Differentiating between inherently anisotropic behavior and cell response to external cues such as chemotaxis is another difficult problem, investigated in T cells by Banigan et al. using a unique model that features a mix of passive Brownian particles and persistent random walkers [25]. Other efforts evaluated a different ensemble-averaged quantity, the probability displacement distribution, and used that data to suggest that T-cells were undergoing generalized Lévy walks [13]. We would like to better understand whether these ensemble-averaged quantities are in fact a unique identifier of the underlying mechanism for superdiffusivity. Moreover, we also seek to develop a systematic procedure for using experimental data to constrain both the appropriate mechanism and the optimal model parameters for a specific subtype. To this end, we use automated tracking software to analyze over 1000 mouse fibroblast trajectories and, using the work of Metzner and colleagues as inspiration, extract parameters for a generalized model based on persistent random walkers. We demonstrate that some ensemble-averaged statistics, such as the MSD and VACF, can not distinguish between mechanisms for superdiffusivity.

In order to better distinguish, we begin with a very general model for cell dynamics. Although standard SPP models have only two fit parameters, average cell speed v0 and average rotational noise Dr, in principal a generalized SPP model could have arbitrary distributions for cell speed P(v0) and rotational diffusion P(Dr) with arbitrary correlations between them. The heterogeneity motility model from [15] is the limit of such a model with Gaussian-distributed P(v0) and P(Dr), while a standard Lévy walk is the limit with a constant v0 and a specialized bimodal P(Dr). Generalized Lévy walks such as those studied in [13] have additional parameters. Because this is such a large parameter space, we first constrain the functional form of these distributions using specific features of single cell trajectory statistics. We find that the mouse fibroblast data are consistent with run-and-tumble dynamics but the run times are not power-law distributed, confirming that in mouse fibroblasts the mechanism for superdiffusivity is heterogeneous dynamics and not Lévy walk statistics. The toolkit we have developed here should be useful for pinpointing the origin of superdiffusivity in many other cell types.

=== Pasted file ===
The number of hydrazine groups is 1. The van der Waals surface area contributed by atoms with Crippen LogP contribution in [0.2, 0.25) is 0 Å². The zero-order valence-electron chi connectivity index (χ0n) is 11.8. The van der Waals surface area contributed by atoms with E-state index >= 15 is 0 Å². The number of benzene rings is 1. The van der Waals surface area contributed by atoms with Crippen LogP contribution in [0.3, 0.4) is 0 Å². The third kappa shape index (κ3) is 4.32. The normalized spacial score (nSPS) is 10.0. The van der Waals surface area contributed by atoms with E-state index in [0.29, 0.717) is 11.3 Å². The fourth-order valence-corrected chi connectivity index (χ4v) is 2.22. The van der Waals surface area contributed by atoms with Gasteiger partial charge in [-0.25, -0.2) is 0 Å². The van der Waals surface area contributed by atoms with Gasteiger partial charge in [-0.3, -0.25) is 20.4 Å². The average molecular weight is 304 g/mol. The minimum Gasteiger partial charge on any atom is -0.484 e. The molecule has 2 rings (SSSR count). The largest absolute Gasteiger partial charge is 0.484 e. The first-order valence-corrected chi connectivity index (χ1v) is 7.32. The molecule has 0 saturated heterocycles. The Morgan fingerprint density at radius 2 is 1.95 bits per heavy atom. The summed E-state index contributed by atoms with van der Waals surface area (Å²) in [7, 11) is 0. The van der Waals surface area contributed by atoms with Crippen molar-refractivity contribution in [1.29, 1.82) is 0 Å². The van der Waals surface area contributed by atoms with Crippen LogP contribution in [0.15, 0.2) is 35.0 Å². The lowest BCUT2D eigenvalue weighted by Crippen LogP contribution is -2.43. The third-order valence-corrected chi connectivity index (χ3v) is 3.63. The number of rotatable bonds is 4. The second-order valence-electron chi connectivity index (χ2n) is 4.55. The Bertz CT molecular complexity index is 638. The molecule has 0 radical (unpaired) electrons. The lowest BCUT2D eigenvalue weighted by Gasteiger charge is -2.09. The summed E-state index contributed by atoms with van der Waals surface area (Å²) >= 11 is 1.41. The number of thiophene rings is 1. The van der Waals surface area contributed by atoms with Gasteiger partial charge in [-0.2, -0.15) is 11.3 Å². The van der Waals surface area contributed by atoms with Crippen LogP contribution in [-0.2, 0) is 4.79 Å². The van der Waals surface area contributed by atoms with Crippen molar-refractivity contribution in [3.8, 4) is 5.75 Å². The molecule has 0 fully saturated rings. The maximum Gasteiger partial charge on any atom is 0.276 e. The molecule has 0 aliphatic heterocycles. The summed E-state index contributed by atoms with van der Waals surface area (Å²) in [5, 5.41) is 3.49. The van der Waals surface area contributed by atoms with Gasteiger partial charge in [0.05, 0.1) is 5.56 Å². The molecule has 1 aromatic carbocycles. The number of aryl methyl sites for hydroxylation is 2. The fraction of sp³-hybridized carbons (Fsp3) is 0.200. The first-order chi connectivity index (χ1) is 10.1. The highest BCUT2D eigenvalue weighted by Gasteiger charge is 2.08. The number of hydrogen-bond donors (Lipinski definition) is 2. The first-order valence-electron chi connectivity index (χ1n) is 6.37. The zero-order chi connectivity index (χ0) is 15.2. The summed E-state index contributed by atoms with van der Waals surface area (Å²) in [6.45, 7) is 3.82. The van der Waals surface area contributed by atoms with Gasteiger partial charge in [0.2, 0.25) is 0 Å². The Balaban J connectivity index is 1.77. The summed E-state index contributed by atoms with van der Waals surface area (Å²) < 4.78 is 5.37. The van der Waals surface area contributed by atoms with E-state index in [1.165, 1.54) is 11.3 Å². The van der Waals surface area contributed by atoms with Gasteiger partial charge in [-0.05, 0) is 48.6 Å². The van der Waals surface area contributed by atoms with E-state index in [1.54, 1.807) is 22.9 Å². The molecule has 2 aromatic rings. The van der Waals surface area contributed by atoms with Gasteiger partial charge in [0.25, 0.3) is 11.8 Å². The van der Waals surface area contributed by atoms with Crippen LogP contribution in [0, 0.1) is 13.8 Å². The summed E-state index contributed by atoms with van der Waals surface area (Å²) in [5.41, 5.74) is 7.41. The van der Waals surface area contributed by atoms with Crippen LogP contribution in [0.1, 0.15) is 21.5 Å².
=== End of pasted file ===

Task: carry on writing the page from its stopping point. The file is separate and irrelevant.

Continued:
Materials and methods

Mouse fibroblast cell culture

Cell motility data was collected from C3H10T1/2 mouse fibroblast cells (ATCC). Although the cells were cultured on gold-coated shape memory polymer substrates, which in principle can be programmed to form anisotropic nanowrinkles [26], all of the data in this manuscript is from cells cultured on “control” substrates that remain flat throughout the entire experiment, as our goal is to characterize the origin of superdiffusivity in this most simple case. While the data used in this manuscript are from an experimental protocol with a temperature shift, Baker et al. saw very similar superdiffusive trajectories in systems with no temperature changes [27], indicating that the superdiffusivity we observe here was not generated by or dependent on temperature changes. Future work will analyze behavior on more complicated wrinkled or transitioning substrates. Cell nuclei were labeled with Hoechst dye and cell motility imaged by time-lapse microscopy. The resultant image stacks were analyzed using the ACTIVE image analysis package to track nuclei centers-of-mass [27]. See S1 Text for more information on substrate preparation.

Cell trajectory analysis and particle simulations

Cell motility was characterized using statistical analysis of cell nuclei trajectories, including MSD, VACF and displacement probability distributions. Tumbling events were identified with a one dimensional Canny edge detection algorithm, as shown in Fig 1. This algorithm takes a time series of changes in orientation and classifies each timestep as either a “run” or “tumble.” Additional details on cell trajectory analysis can be found in S1 Text.

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Fig 1. Experimental cell environment with typical trajectory.

(A) An example image of nuclei stained with Hoescht dye. The scale bar is 500 μm. These images were processed using the ACTIVE image analysis package to track nuclei centers-of-mass [27], with overlaid best-fit ellipses. (B) A typical cell trajectory with tumbling events indicated by red circles, as identified by the 2D Canny edge detection algorithm.

https://doi.org/10.1371/journal.pcbi.1006732.g001

Active particle simulations

This manuscript focuses on two different models for non-interacting active particles. The first model is a Lévy walk with constant particle speed v0 at all timesteps. Particles execute ballistic runs with zero rotational noise for times τ drawn from the distribution in Eq 3 and a mean run time 〈τ〉 given by Eq 4.

The generalized SPP model has particles which follow the equations of motion seen in Eqs 1 and 2, however the parameters for each model are not constant in time. A particle is initialized with a random orientation and assigned an initial speed v0 and rotational diffusion Dr drawn from distributions and . To account for possible correlations between the speed and rotational diffusion variables in our model, we utilize a copula modeling method [28]. First, we sample a bivariate normal distribution with a covariance matrix given by , where p = 0 indicates no correlation and p = ±1 indicates full positive (negative) correlation. Then we use the standard method of inverse cumulative distribution functions to transform the marginal distributions into the distributions P(v0) and P(Dr) listed above. This results in a set of variables with a correlation between them parameterized by p, and also with the desired marginal distributions.